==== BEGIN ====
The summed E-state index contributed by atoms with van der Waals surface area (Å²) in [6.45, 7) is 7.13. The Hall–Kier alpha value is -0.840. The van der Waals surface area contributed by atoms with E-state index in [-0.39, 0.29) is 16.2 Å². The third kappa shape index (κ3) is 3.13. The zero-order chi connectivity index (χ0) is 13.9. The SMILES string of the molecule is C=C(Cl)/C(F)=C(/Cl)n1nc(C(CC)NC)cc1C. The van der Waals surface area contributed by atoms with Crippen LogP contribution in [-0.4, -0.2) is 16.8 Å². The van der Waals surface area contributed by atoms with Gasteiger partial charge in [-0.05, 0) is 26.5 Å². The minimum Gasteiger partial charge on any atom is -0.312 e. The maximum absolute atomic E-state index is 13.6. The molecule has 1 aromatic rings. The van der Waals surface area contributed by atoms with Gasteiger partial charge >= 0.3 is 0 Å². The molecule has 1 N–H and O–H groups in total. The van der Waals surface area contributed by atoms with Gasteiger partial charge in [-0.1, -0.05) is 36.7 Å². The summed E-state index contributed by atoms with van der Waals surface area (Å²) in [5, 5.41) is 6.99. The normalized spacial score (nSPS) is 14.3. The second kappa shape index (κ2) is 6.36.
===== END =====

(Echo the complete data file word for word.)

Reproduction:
The summed E-state index contributed by atoms with van der Waals surface area (Å²) in [6.45, 7) is 7.13. The Hall–Kier alpha value is -0.840. The van der Waals surface area contributed by atoms with E-state index in [-0.39, 0.29) is 16.2 Å². The third kappa shape index (κ3) is 3.13. The zero-order chi connectivity index (χ0) is 13.9. The SMILES string of the molecule is C=C(Cl)/C(F)=C(/Cl)n1nc(C(CC)NC)cc1C. The van der Waals surface area contributed by atoms with Crippen LogP contribution in [-0.4, -0.2) is 16.8 Å². The van der Waals surface area contributed by atoms with Gasteiger partial charge in [-0.05, 0) is 26.5 Å². The minimum Gasteiger partial charge on any atom is -0.312 e. The maximum absolute atomic E-state index is 13.6. The molecule has 1 aromatic rings. The van der Waals surface area contributed by atoms with Gasteiger partial charge >= 0.3 is 0 Å². The molecule has 1 N–H and O–H groups in total. The van der Waals surface area contributed by atoms with Gasteiger partial charge in [-0.1, -0.05) is 36.7 Å². The summed E-state index contributed by atoms with van der Waals surface area (Å²) in [5, 5.41) is 6.99. The normalized spacial score (nSPS) is 14.3. The second kappa shape index (κ2) is 6.36.